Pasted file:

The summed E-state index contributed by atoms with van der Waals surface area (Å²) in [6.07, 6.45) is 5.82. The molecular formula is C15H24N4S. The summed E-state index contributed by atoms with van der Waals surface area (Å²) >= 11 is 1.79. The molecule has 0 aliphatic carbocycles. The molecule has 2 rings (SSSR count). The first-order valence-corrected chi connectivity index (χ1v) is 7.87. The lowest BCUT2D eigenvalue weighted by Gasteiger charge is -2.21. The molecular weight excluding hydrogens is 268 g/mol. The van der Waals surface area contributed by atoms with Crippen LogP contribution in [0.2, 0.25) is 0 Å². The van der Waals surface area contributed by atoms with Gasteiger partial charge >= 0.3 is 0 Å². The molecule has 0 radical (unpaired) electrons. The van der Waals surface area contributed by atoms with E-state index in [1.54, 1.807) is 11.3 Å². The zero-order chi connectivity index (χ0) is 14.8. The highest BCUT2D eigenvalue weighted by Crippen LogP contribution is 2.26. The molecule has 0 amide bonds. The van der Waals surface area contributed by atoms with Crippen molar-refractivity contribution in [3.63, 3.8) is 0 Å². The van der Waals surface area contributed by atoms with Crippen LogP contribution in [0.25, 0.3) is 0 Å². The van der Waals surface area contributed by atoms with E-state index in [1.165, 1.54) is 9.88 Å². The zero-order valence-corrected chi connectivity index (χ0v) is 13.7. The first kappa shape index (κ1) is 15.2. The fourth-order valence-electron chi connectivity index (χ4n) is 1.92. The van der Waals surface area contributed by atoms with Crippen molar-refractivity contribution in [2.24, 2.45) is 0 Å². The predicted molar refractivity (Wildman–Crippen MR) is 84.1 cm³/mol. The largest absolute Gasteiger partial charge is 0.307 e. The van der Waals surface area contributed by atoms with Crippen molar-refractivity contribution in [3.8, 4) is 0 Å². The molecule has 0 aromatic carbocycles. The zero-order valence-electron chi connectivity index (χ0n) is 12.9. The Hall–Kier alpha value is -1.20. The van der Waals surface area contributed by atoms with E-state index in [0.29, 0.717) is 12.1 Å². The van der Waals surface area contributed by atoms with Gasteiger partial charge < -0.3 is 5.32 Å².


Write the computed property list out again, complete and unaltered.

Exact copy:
The summed E-state index contributed by atoms with van der Waals surface area (Å²) in [6.07, 6.45) is 5.82. The molecular formula is C15H24N4S. The summed E-state index contributed by atoms with van der Waals surface area (Å²) >= 11 is 1.79. The molecule has 0 aliphatic carbocycles. The molecule has 2 rings (SSSR count). The first-order valence-corrected chi connectivity index (χ1v) is 7.87. The lowest BCUT2D eigenvalue weighted by Gasteiger charge is -2.21. The molecular weight excluding hydrogens is 268 g/mol. The van der Waals surface area contributed by atoms with Crippen LogP contribution in [0.2, 0.25) is 0 Å². The van der Waals surface area contributed by atoms with Gasteiger partial charge >= 0.3 is 0 Å². The molecule has 0 radical (unpaired) electrons. The van der Waals surface area contributed by atoms with E-state index in [1.54, 1.807) is 11.3 Å². The zero-order chi connectivity index (χ0) is 14.8. The highest BCUT2D eigenvalue weighted by Crippen LogP contribution is 2.26. The molecule has 0 amide bonds. The van der Waals surface area contributed by atoms with Crippen molar-refractivity contribution in [3.63, 3.8) is 0 Å². The van der Waals surface area contributed by atoms with Crippen LogP contribution in [0.25, 0.3) is 0 Å². The van der Waals surface area contributed by atoms with E-state index in [1.165, 1.54) is 9.88 Å². The zero-order valence-corrected chi connectivity index (χ0v) is 13.7. The first kappa shape index (κ1) is 15.2. The fourth-order valence-electron chi connectivity index (χ4n) is 1.92. The van der Waals surface area contributed by atoms with Crippen molar-refractivity contribution in [2.24, 2.45) is 0 Å². The predicted molar refractivity (Wildman–Crippen MR) is 84.1 cm³/mol. The largest absolute Gasteiger partial charge is 0.307 e. The van der Waals surface area contributed by atoms with Crippen molar-refractivity contribution in [3.8, 4) is 0 Å². The molecule has 0 aromatic carbocycles. The zero-order valence-electron chi connectivity index (χ0n) is 12.9. The Hall–Kier alpha value is -1.20. The van der Waals surface area contributed by atoms with E-state index in [0.29, 0.717) is 12.1 Å². The van der Waals surface area contributed by atoms with Gasteiger partial charge < -0.3 is 5.32 Å².